How Does Attic Insulation Help in the Summer?

Attic insulation may seem like just another means to keep homes warm in the winter, but in truth, it provides many other advantages year-round – like helping reduce energy bills and improving indoor air quality.

One area that often needs attention is the attic, and blow-in cellulose insulation may provide an effective solution. But does it help in the summer months?

Keeping the Cool Air in

If you’re struggling to cool upstairs rooms, especially bedrooms, missing or inadequate attic insulation may be to blame. Without sufficient attic insulation and air sealing measures in place, hot air can migrate from your attic through stack effect into living spaces causing temperature fluctuations throughout your home and leading to uncomfortable temperature swings.

If your attic insulation has an R-30 rating or above, chances are it’s made from fiberglass, mineral wool (rock wool), or cellulose insulation materials. Rock wool and cellulose insulations tend to be safer options since they don’t contain asbestos; however, both still require professional installation for optimal results.

Insulation with a high R-value helps stop heat transfer by blocking warm air from seeping into your home through attic hatches and walls, making it easier for air conditioning units to maintain an ideal indoor climate throughout the year – and saving on energy bills! When combined, insulation makes for the perfect balance.

Keeping the Hot Air Out

The heat from both natural sources such as sunlight and the other areas of your home’s heating systems rises into your attic through what is known as “The Stack Effect,” creating a natural thermal barrier and keeping hot air from infiltrating living spaces. Proper insulation of an attic can prevent this process.

Your cooling systems won’t need to work as hard to keep you at your ideal indoor temperature, saving both money and effort in both winter and summer months.

To ensure that your attic insulation works as effectively as possible, you must select an effective type of insulation. Fiberglass batts and cellulose batting are popular options; however, neither provides as much thermal resistance as foam board (which also costs more). Before adding insulation, be sure to disconnect any knob and tube wiring as adding it could pose a fire hazard and pose potential safety concerns.

Keeping the Heat in

Insulation helps stop heat from penetrating your walls, ceiling, and floors and keeps cool air within the living spaces of your home. But insulation alone won’t solve all your heating and cooling problems; for optimal results, you should combine insulation with air sealing technology and proper HVAC design for best results.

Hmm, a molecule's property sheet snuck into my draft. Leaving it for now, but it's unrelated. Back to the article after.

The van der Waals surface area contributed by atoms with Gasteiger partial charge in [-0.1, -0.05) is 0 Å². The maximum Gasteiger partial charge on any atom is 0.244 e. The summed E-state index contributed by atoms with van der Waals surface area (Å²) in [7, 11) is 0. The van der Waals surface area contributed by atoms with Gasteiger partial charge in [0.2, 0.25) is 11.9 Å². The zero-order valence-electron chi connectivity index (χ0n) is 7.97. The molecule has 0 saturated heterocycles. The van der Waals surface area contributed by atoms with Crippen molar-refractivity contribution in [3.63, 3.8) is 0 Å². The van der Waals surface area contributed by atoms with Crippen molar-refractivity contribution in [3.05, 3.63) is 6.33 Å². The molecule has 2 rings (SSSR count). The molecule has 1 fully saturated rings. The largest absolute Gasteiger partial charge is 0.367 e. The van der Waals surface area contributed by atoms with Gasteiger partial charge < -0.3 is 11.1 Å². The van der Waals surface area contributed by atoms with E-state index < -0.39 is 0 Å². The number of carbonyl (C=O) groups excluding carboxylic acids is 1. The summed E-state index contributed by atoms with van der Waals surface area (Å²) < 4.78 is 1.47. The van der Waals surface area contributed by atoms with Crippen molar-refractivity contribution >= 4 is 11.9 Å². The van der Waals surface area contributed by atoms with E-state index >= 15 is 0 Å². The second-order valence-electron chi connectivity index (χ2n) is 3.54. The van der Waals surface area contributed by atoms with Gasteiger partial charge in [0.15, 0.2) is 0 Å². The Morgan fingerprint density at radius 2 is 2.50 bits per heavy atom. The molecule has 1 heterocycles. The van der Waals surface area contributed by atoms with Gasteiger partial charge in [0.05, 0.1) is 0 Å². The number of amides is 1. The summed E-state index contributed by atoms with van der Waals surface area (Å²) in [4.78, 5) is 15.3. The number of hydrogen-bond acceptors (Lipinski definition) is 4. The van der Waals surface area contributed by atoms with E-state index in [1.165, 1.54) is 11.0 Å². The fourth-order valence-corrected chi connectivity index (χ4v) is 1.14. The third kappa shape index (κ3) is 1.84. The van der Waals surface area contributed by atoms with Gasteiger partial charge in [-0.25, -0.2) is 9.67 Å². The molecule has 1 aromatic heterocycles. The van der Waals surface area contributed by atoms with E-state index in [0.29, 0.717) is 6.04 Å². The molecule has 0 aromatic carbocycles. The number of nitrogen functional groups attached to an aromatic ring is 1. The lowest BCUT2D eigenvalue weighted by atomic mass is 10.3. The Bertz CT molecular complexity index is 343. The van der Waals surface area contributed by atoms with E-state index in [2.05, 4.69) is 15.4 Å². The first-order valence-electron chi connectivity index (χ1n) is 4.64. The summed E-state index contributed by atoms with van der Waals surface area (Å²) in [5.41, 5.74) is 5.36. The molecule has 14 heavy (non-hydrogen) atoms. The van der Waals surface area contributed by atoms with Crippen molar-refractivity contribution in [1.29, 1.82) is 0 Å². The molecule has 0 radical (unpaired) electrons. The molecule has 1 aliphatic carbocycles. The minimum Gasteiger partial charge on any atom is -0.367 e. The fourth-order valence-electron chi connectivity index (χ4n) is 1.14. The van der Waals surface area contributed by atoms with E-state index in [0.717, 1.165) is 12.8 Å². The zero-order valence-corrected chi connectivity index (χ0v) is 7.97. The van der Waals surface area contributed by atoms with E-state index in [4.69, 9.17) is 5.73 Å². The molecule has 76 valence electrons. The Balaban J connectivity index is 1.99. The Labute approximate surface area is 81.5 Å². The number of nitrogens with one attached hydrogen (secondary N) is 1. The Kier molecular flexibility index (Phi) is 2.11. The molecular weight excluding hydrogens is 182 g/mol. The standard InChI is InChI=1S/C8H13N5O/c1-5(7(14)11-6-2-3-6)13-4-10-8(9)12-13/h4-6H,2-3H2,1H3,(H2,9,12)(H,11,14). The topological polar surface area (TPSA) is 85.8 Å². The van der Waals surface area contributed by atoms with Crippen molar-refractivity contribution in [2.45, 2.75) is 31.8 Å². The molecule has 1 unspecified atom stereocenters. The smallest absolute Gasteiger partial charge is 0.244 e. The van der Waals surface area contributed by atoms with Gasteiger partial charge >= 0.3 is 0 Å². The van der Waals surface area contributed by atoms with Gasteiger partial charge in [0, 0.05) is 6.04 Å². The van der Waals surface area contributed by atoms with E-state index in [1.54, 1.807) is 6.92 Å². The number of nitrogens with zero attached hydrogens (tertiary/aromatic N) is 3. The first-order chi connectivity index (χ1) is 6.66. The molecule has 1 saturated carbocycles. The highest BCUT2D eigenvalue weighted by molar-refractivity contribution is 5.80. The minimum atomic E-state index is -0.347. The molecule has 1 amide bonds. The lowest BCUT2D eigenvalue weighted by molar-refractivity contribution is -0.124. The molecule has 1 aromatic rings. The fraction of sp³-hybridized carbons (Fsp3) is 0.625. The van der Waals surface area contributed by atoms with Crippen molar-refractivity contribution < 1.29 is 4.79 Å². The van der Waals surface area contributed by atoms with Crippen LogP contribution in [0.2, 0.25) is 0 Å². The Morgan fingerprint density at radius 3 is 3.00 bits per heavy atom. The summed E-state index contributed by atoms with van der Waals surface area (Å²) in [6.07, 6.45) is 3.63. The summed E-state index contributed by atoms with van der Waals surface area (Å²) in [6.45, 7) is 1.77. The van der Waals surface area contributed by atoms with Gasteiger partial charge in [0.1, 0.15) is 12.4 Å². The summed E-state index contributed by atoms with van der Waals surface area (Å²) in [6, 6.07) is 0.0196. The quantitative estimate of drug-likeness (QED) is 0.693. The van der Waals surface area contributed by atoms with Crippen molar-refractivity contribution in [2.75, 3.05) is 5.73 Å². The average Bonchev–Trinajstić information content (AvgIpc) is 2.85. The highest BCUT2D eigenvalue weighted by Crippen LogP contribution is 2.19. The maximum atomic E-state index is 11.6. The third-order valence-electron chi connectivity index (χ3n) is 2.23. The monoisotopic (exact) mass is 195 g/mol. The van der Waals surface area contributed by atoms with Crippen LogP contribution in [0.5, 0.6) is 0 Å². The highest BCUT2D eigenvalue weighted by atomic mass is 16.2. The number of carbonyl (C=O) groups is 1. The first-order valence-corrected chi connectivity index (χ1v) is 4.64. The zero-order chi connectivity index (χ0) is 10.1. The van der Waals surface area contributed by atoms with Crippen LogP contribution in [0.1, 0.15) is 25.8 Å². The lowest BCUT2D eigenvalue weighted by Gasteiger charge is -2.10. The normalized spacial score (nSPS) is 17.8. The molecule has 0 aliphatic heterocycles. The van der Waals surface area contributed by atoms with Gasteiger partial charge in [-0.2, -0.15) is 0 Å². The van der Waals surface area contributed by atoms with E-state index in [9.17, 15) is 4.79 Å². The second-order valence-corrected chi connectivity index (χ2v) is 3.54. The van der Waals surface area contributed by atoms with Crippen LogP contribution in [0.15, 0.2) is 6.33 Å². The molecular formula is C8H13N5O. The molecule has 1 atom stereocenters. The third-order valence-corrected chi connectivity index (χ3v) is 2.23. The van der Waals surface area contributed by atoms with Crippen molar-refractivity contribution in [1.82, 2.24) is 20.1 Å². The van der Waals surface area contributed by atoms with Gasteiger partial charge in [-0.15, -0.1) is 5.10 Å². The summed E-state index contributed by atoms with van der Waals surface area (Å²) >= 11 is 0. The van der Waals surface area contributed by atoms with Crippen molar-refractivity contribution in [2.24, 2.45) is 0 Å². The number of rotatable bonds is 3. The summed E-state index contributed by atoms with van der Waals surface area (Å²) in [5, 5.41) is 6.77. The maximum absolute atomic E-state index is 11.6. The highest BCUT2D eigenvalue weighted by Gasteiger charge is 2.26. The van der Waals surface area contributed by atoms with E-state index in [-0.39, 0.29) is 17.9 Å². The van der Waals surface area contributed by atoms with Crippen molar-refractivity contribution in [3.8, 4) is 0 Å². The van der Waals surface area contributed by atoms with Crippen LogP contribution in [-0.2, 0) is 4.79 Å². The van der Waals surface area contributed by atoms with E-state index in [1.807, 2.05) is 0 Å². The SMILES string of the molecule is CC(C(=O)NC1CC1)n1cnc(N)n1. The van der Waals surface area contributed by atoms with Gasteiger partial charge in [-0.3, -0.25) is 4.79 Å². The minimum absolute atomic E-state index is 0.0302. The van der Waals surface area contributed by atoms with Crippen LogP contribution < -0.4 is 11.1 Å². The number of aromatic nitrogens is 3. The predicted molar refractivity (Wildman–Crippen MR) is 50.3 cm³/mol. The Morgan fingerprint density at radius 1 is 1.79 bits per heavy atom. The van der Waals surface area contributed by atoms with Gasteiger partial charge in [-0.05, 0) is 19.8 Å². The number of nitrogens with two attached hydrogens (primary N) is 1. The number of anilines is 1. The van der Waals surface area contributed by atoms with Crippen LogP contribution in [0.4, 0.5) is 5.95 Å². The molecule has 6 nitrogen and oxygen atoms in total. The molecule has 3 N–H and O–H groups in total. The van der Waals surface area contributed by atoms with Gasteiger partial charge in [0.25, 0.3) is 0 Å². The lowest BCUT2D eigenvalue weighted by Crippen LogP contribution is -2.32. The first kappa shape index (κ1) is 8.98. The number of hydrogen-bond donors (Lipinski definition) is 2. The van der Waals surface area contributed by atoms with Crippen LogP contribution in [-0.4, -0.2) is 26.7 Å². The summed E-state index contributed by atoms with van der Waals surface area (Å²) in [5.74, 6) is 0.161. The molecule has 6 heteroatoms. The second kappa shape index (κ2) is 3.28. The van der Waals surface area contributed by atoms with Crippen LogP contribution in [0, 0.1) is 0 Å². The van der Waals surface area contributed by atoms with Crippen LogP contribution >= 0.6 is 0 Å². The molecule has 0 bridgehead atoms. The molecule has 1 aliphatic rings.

Assembling attic insulation into your home can be done using fiberglass batting, cellulose blown-in, foam board, or mineral wool insulation options. Mineral wool offers exceptional R-value and fireproof qualities while being naturally resistant to moisture and mold growth – and should also contain vermiculite insulation which contains asbestos that requires professional disposal. Proper attic insulation will save money on energy bills throughout the year while slowing heat buildup in your attic, protecting shingles and ductwork against damage, and helping prevent water ice damming during winter.

Keeping the Air Clean

As air moves through your attic and living spaces, it picks up dust particles and disperses them throughout your home. Incorporating insulation and air sealing measures into your attic helps limit how many pollutants enter.

Insulation does more than keep your home cooler during summer heatwaves – it also prevents moisture build-up in your attic and roof, which could otherwise lead to rot and other issues that could compromise its value once the time comes to sell your house.

Before upgrading your attic insulation, its current R-value must meet the recommended levels. Cellulose, rock wool, and fiberglass insulation all offer great options; vermiculite may contain asbestos; therefore it is wise to have a professional contractor dispose of this insulation properly. A one-off upgrade like this one will save money year-round while keeping your house comfortable over time.

Leave a Comment

We use cookies in order to give you the best possible experience on our website. By continuing to use this site, you agree to our use of cookies.